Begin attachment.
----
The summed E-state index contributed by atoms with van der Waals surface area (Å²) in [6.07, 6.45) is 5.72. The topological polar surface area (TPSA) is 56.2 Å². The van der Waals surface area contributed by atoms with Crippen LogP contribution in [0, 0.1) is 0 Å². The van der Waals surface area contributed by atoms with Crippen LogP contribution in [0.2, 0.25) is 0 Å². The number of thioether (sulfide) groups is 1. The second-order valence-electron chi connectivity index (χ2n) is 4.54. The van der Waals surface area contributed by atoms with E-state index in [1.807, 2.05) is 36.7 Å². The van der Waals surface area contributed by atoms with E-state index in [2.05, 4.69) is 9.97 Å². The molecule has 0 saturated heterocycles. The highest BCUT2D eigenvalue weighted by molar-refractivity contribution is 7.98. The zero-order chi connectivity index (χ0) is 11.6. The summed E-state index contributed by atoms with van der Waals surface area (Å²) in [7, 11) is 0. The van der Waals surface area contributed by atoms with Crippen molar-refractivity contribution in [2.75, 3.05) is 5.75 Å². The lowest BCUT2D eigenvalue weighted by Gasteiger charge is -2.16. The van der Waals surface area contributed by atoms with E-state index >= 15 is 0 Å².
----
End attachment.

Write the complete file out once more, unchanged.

The summed E-state index contributed by atoms with van der Waals surface area (Å²) in [6.07, 6.45) is 5.72. The topological polar surface area (TPSA) is 56.2 Å². The van der Waals surface area contributed by atoms with Crippen LogP contribution in [0, 0.1) is 0 Å². The van der Waals surface area contributed by atoms with Crippen LogP contribution in [0.2, 0.25) is 0 Å². The number of thioether (sulfide) groups is 1. The second-order valence-electron chi connectivity index (χ2n) is 4.54. The van der Waals surface area contributed by atoms with E-state index in [1.807, 2.05) is 36.7 Å². The van der Waals surface area contributed by atoms with E-state index in [2.05, 4.69) is 9.97 Å². The molecule has 0 saturated heterocycles. The highest BCUT2D eigenvalue weighted by molar-refractivity contribution is 7.98. The zero-order chi connectivity index (χ0) is 11.6. The summed E-state index contributed by atoms with van der Waals surface area (Å²) in [7, 11) is 0. The van der Waals surface area contributed by atoms with Crippen molar-refractivity contribution in [2.75, 3.05) is 5.75 Å². The lowest BCUT2D eigenvalue weighted by Gasteiger charge is -2.16. The van der Waals surface area contributed by atoms with E-state index >= 15 is 0 Å².